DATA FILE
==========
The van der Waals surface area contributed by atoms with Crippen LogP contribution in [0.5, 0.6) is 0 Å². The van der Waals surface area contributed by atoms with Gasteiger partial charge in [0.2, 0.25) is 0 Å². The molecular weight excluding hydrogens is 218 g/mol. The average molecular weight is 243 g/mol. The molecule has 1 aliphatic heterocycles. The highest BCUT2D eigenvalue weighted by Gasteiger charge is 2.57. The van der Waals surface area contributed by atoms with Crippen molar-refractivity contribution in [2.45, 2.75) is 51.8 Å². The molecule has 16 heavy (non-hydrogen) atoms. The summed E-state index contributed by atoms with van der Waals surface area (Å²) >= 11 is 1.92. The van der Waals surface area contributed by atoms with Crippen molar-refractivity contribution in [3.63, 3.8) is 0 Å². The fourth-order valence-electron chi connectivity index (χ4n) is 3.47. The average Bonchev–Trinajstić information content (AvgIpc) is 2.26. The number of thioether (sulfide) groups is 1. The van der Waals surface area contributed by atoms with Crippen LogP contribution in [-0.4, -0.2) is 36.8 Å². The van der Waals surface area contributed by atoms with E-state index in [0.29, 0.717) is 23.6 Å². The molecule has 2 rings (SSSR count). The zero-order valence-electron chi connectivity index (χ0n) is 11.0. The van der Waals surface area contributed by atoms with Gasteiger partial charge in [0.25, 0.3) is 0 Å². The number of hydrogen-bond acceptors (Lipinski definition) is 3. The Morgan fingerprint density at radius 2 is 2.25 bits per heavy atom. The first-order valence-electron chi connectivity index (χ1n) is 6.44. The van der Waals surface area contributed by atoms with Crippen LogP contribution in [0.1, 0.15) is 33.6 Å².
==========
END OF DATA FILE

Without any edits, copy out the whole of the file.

The van der Waals surface area contributed by atoms with Crippen LogP contribution in [0.5, 0.6) is 0 Å². The van der Waals surface area contributed by atoms with Gasteiger partial charge in [0.2, 0.25) is 0 Å². The molecular weight excluding hydrogens is 218 g/mol. The average molecular weight is 243 g/mol. The molecule has 1 aliphatic heterocycles. The highest BCUT2D eigenvalue weighted by Gasteiger charge is 2.57. The van der Waals surface area contributed by atoms with Crippen molar-refractivity contribution in [2.45, 2.75) is 51.8 Å². The molecule has 16 heavy (non-hydrogen) atoms. The summed E-state index contributed by atoms with van der Waals surface area (Å²) >= 11 is 1.92. The van der Waals surface area contributed by atoms with Crippen molar-refractivity contribution in [3.63, 3.8) is 0 Å². The fourth-order valence-electron chi connectivity index (χ4n) is 3.47. The average Bonchev–Trinajstić information content (AvgIpc) is 2.26. The number of thioether (sulfide) groups is 1. The van der Waals surface area contributed by atoms with Crippen LogP contribution in [-0.4, -0.2) is 36.8 Å². The van der Waals surface area contributed by atoms with E-state index in [0.29, 0.717) is 23.6 Å². The molecule has 2 rings (SSSR count). The zero-order valence-electron chi connectivity index (χ0n) is 11.0. The van der Waals surface area contributed by atoms with Gasteiger partial charge in [0.25, 0.3) is 0 Å². The number of hydrogen-bond acceptors (Lipinski definition) is 3. The Morgan fingerprint density at radius 2 is 2.25 bits per heavy atom. The first-order valence-electron chi connectivity index (χ1n) is 6.44. The van der Waals surface area contributed by atoms with Crippen LogP contribution in [0.1, 0.15) is 33.6 Å².